Genre: Fairy Tale
Reading Level: Young Adult
Cybils Award (2008), William C. Morris YA Debut Award (2009), Smithsonian Notable Book, ALA Best Books for Young Adults. for Young Adults (2009), Oprah's Book Club Kids' Reading List Teen Selection (2009) Kansas Notable Book Medal (2009), 150 Best Books/150 Years - Kansas Sesquicentennial List (2011), Tennessee Volunteer State Book Award Finalist (2011), Pacific Northwest Library Association Young Reader's Choice Award Finalist (2011), Bulletin of the Center for Children's Books Blue Ribbon Book (2009), Iowa High School Battle of the Books Selection (2010), Arkansas Teen Book Award (2009), Chicago Public Library Best of the Best Books List (2009), Amelia Bloomer Book List (2009)
Plot Summary: When Charlotte Miller inherits her family's mill, everyone expects her to quickly fail at running it. It doesn't help that the mill is haunted by perpetual bad luck--or is it something more sinister? Charlotte, determined to save her mill at all costs, has to delve into the mill's shadowy past if it's to have a future.
(That was a cheesy line.)
Red Flags: Witchcrafty folklore magic, ghosts, general supernaturalness
My Rating: B+
I wanted to love this book--it is a fairy tale retelling after all! And, well, I didn't love it. But I did like it (Sarah!). I like the story and the characters were good (Rosie was my favorite), though there were a few too many townsfolk for me to keep track of. The book suffered a bit from my taking a really long time to read it* and I got a little frustrated at how long it took for the fairy tale element to come in. What I liked best about the story were the supernatural/ghostly/fairy tale elements, but the author focused more the historical aspects. I think, in theory, that is a good tactic for a fairy tale rewrite, but this one was a little heavy on the mill stuff and history. But at the same time, I can see that being a real selling point for other readers.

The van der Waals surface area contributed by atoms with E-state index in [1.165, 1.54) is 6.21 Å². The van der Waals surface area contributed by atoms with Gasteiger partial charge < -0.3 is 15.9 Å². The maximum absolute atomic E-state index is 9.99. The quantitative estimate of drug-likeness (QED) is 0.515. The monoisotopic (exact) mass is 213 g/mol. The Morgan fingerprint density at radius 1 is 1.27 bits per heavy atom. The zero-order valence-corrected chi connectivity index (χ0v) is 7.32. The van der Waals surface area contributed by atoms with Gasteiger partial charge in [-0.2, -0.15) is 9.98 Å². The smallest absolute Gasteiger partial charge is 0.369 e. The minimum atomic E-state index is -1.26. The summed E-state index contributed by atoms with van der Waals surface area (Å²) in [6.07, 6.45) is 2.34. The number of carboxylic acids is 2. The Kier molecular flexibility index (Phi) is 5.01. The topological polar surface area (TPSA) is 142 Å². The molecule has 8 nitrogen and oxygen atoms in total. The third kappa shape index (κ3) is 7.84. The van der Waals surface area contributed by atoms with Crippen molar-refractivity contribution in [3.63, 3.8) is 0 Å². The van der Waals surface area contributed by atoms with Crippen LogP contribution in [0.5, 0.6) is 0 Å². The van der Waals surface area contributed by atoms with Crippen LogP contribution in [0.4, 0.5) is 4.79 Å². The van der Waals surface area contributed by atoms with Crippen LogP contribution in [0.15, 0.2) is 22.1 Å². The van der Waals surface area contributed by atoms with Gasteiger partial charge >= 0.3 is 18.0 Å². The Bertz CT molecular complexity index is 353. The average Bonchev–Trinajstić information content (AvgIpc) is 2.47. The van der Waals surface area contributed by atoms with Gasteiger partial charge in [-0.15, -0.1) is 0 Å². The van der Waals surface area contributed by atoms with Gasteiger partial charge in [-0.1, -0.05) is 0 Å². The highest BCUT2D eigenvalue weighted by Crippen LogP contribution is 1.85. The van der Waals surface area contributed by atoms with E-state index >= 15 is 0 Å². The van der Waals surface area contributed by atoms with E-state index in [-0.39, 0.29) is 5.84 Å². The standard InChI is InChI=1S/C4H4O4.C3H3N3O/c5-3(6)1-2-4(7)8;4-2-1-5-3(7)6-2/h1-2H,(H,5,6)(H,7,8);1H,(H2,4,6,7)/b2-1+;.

Overall, it was an interesting take on the Rumpelstiltskin story, but I wish that element had come into play sooner. Also I wish there had been a diagram of a mill to refer to because I couldn't picture a bloomin' thing.
*I had two books come in on hold that I had to read before they were due.
"Do other mothers behold their newborn sons as I did? Do they all find themselves stopped, breathless, in what they were doing to merely stare, in wonder, at the tiny life before them? Do they hold fast to their hungry babes and think fierce thoughts about their futures? Do they draw out a wide circle and say, 'Nothing will intrude upon this sacred space?' I do not know; I think they must--but I must also admit I felt as thought I had brought forth the only child in the universe, that I had performed the greatest miracle in the history of creation, and that nothing since time began was blessed with quite the brilliance and perfection of my son William."